Magazine article The Christian Century

The Travels of Psalm 91

Magazine article The Christian Century

The Travels of Psalm 91

Article excerpt

Cast yourself down from this high place, said the devil to Jesus. Don't you know the scripture? asked Satan. God's angels will protect you, so that you won't dash your foot against a stone.

Satan is quoting Psalm 91 here, but modern readers may not appreciate the multiple ironies of the text. In Jesus' time, that very psalm had long been one of the most powerful weapons in the arsenal of Jewish exorcists. In this instance, though, the devil himself is quoting it. Hearing that speech is rather like seeing a modern cinematic vampire waving a crucifix. Today this ancient psalm enjoys unprecedented popularity around the world, and for very much the same reasons as in the earliest church.

Psalm 91 has supplied both Jews and Christians with a refuge in time of trouble of all kinds, including supernatural assault, deadly plague, and worldly violence. It imagines the believer surrounded by threats but nevertheless passing through unharmed, defended by angels. Thus girded, the faithful may tread on supernatural enemies--lions and serpents--yet remain secure. Through much of Christian history, the psalm retained the element of exorcism, and its words commonly appear on amulets and inscribed on buildings. Right up to the 19th century, legends told of pious Christians who used the prayer to survive epidemics that killed thousands. As the psalm promises, "A thousand may fall at your side, ten thousand at your right hand, but it will not come near you." For obvious reasons, this is also known as the Soldiers' Psalm.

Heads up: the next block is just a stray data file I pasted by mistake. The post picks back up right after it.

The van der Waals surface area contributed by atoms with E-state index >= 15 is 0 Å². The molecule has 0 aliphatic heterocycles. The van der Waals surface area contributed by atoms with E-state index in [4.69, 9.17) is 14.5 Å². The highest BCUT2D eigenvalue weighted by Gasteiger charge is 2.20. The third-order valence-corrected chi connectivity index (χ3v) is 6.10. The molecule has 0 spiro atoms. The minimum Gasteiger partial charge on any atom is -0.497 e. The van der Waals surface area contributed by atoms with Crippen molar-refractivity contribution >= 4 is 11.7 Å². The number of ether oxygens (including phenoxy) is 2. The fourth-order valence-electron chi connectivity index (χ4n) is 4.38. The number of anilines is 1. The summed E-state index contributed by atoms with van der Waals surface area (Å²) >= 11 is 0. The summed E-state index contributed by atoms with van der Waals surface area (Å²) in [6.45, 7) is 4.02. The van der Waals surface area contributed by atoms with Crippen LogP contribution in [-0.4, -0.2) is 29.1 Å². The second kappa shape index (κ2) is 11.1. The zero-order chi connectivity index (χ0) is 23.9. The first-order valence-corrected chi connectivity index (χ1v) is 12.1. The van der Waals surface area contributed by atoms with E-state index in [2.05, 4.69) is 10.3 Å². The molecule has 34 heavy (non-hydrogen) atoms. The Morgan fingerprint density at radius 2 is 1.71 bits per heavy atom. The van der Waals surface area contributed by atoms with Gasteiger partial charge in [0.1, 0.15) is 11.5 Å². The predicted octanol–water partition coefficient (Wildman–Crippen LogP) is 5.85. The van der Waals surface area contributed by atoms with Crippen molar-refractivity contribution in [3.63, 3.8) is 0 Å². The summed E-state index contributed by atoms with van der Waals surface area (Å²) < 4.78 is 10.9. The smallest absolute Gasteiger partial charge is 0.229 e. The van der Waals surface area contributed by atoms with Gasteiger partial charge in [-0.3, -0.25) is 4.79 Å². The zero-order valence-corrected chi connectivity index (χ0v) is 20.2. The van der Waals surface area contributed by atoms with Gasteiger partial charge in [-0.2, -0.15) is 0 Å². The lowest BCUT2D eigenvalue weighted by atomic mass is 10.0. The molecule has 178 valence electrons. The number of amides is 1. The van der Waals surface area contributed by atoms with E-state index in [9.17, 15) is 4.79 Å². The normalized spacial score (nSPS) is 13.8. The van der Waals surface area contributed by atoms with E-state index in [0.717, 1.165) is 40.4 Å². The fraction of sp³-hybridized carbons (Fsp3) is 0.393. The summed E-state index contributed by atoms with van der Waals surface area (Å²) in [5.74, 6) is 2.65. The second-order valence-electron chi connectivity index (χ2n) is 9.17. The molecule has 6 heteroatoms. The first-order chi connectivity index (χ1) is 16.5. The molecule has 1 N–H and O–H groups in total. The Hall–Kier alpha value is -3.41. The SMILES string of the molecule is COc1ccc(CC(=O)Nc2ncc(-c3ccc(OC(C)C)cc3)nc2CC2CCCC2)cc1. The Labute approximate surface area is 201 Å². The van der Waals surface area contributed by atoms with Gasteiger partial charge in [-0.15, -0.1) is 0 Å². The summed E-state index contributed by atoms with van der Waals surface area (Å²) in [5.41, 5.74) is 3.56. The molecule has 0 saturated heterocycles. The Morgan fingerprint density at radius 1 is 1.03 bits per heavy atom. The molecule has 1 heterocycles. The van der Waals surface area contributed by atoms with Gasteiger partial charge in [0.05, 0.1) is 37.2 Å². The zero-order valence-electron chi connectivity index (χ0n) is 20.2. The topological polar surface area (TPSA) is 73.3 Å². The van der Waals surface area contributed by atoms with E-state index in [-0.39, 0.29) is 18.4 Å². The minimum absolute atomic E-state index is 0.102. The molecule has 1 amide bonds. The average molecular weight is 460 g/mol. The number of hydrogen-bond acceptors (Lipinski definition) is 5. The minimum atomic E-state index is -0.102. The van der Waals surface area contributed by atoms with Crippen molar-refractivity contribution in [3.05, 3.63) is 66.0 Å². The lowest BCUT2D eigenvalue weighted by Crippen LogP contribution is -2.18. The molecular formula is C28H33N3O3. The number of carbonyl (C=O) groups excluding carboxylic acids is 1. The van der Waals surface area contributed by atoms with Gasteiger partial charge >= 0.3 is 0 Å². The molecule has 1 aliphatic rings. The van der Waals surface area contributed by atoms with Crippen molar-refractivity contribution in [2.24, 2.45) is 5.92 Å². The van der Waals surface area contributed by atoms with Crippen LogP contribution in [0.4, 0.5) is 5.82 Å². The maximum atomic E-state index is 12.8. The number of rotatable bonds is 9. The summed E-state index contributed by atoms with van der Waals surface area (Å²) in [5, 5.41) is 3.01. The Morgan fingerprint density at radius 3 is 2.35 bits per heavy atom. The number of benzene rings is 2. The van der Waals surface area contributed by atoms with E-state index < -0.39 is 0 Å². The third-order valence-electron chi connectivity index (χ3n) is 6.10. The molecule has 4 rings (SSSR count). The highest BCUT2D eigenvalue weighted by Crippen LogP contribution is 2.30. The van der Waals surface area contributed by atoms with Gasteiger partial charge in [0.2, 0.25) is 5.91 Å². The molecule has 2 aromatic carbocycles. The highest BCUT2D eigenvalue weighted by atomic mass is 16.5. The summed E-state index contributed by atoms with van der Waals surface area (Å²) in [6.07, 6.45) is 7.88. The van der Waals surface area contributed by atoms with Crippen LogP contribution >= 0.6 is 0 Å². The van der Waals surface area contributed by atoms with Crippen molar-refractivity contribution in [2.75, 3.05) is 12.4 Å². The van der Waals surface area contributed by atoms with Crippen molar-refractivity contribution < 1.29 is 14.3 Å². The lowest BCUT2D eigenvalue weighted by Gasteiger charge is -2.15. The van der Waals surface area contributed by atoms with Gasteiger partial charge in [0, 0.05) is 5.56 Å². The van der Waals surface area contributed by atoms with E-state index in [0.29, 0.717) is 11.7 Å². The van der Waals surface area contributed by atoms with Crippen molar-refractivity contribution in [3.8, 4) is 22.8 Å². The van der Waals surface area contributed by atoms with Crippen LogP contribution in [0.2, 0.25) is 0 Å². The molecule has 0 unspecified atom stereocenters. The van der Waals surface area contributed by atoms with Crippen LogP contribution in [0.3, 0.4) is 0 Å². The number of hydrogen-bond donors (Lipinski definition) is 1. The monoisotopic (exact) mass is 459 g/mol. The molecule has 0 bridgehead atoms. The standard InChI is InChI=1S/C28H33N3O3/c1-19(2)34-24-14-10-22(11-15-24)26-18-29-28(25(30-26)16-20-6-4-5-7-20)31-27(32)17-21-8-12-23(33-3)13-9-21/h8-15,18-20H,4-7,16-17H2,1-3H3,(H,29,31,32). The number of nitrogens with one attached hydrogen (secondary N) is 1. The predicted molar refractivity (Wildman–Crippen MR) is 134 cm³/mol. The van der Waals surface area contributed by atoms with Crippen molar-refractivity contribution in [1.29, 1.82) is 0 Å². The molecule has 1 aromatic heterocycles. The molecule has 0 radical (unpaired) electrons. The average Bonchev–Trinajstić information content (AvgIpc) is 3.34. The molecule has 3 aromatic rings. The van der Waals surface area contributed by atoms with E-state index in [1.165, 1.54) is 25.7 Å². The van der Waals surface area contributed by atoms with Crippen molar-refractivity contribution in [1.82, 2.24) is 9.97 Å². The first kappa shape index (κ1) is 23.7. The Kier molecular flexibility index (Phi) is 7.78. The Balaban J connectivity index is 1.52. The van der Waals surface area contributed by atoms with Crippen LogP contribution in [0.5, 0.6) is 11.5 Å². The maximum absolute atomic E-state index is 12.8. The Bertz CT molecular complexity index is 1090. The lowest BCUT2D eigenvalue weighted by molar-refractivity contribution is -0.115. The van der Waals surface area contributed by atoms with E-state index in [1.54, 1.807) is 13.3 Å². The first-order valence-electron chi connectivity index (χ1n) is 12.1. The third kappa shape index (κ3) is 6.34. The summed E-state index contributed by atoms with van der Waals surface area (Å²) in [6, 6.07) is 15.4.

In the United States, this psalm is still among the most frequently invoked Christian scriptures, especially in time of warfare. It was much quoted after the 9/11 attacks. The psalm has acquired a whole new life in the churches of Africa and Asia, which find a powerful resonance in the promise of protection from spiritual evil. The reference to deadly serpents has an additional power in tropical regions where snakes and other deadly creatures are a far more familiar quantity than in the north, giving it a special relevance to the comparison with diabolical forces.

The African love affair with Psalm 91 can be traced back to the ancient Coptic churches. St. Antony, the third-century Egyptian founder of monasticism, used the psalm to scatter those demonic enemies who manifested as lions and serpents. Modern Africans likewise treasure the text. …

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